Hirebenekal is a small village located in Koppal district, off the Gangavathi - Gadag Highway. The hills of Hirebenekal are considered to be the most significant amongst the pre-historic sites in India. I was much excited to explore this place. One early morning, I left my room in Bellary and boarded a bus to Gangavathi town. Gangavathi at that time was decked with paddy fields, getting ready for harvest. As there were no direct buses to Hirebenekal, I took the bus that dropped me off closest to Hirebenekal and further hired a passenger auto to Hirebenekal. The village of Hirebenekal is located about a kilometer away from the highway. It is surrounded by a hill range that stands as a testimony to the pre-historic period.
Hirebenakal Information Broad
            My first task was to look out for a guide / local person who would help me go around this site and give the necessary information.  I found out about the care taker of this site but unfortunately could not get him. I was directed to the hill base to find him but in vain. Luckily, I was greeted by informative boards giving details about this place and its pre-historic culture.  I was glad to see the direction boards to the site.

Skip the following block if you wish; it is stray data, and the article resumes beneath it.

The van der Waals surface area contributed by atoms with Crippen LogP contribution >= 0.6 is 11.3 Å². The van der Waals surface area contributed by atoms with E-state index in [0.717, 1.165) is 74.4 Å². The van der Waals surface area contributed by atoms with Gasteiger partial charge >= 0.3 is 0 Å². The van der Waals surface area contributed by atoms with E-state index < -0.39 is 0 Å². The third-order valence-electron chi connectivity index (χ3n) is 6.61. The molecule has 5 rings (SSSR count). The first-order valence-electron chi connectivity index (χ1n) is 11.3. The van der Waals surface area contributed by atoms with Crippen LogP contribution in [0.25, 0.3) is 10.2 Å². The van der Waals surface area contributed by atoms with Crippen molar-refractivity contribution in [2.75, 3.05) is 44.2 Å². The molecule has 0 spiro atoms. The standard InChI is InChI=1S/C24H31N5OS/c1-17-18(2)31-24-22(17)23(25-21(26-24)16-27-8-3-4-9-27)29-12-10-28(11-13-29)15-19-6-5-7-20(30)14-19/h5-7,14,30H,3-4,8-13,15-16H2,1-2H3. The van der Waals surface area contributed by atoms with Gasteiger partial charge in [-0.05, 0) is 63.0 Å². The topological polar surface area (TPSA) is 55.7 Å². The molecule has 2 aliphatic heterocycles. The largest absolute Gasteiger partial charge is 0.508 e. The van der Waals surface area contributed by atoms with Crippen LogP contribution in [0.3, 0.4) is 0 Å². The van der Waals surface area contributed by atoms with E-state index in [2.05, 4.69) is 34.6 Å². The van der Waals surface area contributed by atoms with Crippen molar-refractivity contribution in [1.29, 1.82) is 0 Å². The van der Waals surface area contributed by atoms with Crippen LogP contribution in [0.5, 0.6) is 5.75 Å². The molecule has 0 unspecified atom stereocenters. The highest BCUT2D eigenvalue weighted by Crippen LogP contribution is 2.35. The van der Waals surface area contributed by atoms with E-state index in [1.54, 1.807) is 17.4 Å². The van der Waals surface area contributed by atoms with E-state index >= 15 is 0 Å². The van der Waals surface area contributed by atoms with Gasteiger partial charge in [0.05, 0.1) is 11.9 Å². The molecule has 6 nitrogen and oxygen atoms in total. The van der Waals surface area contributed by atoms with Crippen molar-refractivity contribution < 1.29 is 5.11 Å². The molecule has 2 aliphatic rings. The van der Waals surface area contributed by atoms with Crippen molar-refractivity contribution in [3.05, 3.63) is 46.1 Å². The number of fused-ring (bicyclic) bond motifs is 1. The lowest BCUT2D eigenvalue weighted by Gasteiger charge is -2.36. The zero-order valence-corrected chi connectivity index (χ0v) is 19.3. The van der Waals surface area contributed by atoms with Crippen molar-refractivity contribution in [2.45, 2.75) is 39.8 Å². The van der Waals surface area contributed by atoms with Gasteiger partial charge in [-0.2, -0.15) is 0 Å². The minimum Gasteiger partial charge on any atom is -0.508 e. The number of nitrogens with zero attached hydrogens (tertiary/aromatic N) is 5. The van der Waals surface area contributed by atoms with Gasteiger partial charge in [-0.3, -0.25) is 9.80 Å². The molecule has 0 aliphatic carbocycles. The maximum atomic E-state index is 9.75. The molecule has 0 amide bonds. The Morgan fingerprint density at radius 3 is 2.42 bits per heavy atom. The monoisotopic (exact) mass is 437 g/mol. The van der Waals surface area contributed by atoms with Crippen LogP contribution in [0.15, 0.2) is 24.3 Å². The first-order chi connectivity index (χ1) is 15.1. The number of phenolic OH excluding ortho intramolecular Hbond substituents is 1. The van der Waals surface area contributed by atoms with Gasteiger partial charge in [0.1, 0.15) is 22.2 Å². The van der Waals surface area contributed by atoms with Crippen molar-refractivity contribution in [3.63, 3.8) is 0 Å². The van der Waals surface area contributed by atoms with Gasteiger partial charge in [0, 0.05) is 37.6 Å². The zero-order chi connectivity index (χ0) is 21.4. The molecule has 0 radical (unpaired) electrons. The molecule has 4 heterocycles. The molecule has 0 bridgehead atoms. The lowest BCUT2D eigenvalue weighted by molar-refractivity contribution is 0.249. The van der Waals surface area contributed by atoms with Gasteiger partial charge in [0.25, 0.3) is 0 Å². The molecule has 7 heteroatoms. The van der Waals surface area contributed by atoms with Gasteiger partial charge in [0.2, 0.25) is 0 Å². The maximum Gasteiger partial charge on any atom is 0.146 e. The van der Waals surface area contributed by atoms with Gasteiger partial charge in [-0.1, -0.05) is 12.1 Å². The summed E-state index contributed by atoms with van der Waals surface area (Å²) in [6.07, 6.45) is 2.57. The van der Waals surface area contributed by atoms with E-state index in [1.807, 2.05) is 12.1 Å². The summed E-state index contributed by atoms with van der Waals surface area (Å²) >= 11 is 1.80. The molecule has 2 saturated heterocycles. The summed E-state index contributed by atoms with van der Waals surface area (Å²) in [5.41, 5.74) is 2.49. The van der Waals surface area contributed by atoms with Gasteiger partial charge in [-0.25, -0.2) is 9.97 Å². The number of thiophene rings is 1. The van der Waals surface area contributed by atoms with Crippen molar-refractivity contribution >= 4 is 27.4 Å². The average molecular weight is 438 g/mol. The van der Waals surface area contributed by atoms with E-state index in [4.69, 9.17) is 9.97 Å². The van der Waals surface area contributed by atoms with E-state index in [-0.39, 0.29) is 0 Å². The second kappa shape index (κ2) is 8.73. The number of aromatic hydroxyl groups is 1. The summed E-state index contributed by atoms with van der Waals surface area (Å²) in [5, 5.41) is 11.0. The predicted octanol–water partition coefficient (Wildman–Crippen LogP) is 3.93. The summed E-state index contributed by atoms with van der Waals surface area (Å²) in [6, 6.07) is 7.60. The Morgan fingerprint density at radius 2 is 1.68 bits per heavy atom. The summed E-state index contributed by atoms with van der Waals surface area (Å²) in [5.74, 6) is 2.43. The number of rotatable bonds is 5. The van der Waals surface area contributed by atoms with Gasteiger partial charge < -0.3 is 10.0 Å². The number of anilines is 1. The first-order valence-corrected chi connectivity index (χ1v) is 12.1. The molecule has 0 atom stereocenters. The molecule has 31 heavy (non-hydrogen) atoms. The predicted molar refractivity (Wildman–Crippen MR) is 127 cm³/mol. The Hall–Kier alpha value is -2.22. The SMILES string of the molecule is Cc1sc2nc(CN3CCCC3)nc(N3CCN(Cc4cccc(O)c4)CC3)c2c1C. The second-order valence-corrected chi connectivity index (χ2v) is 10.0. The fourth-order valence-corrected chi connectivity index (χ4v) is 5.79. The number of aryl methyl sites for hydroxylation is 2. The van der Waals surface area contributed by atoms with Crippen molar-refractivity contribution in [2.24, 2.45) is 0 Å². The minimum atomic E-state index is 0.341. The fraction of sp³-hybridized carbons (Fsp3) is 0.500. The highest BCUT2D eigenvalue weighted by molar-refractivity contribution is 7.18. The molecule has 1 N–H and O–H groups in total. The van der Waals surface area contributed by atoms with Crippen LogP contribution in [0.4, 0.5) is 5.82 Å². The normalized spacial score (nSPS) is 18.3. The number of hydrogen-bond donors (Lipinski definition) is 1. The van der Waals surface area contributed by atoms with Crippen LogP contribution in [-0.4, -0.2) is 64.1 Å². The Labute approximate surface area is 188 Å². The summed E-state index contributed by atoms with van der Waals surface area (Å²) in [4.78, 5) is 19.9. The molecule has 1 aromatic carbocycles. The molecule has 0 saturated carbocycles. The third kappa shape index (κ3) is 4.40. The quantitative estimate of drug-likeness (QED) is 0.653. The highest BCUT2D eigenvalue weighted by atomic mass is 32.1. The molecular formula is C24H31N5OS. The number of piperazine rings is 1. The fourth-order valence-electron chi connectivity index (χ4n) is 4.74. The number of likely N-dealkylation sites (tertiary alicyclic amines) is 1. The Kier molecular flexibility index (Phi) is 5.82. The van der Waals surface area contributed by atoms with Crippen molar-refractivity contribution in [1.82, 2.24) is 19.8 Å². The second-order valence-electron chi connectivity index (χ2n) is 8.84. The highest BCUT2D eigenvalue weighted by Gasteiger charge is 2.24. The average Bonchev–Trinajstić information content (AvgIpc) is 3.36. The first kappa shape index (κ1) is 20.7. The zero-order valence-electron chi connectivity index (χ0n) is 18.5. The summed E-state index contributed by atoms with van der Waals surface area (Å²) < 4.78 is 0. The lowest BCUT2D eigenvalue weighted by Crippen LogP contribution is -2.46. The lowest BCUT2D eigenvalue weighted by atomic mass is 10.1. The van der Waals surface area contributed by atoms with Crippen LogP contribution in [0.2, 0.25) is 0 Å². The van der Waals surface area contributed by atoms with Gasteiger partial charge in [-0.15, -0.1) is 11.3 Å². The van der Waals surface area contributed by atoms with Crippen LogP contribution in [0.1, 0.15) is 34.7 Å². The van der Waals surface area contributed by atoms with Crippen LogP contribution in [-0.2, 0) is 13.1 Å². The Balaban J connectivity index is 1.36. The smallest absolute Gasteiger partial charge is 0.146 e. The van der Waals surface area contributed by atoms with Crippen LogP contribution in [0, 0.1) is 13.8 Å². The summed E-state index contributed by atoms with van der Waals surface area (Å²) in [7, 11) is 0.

About Megalithic Culture
Crocodile Painting
Rugged Terrain
  Moving as per the directions, somehow I lost track and climbed the wrong hill. After climbing and not finding any directions thereon, I decided to get down this hill from the opposite direction. During my descent, my eyes fell on one of the boulders that looked like it carried paintings.  A closer look confirmed the same and I was amazed to witness crocodile paintings on the boulder.  I was also quite surprised as this place is located away from any kind of water bodies. I continued my descent only to realize I’d lost my way again! Upon investigation the surroundings, a direction board caught my eye and I only wondered how one could miss this. Within no time I reached a big boulder with paintings, amongst which the paintings of people standing in a row and dancing was quite interesting. I spent quite some time here admiring the technology of creating paints that have survived tens of thousands of years of sun and rain, whereas paints of today may only manage to survive a few..
 
Rock Art 
People in Line
Dancing People

Cave painting
 
Dolmen Site 

            As time was ticking and the day getting warmer, I had to hurriedly reach the cluster of boulders upon which was the Kettle's Drum, another wonder of the pre-historic times. The boulder when tapped emits a sound made by the drum. Here on, I reached a pre-historic grave yard, which housed dolmens of various types, sizes, and shapes. It took me a lot of time to explore this area in depth. Lastly, I moved on to the site of the quarry and a pond.  It was time was to return and complete the quest for the day only to begin a more exciting one the next day!
Quarry and Pond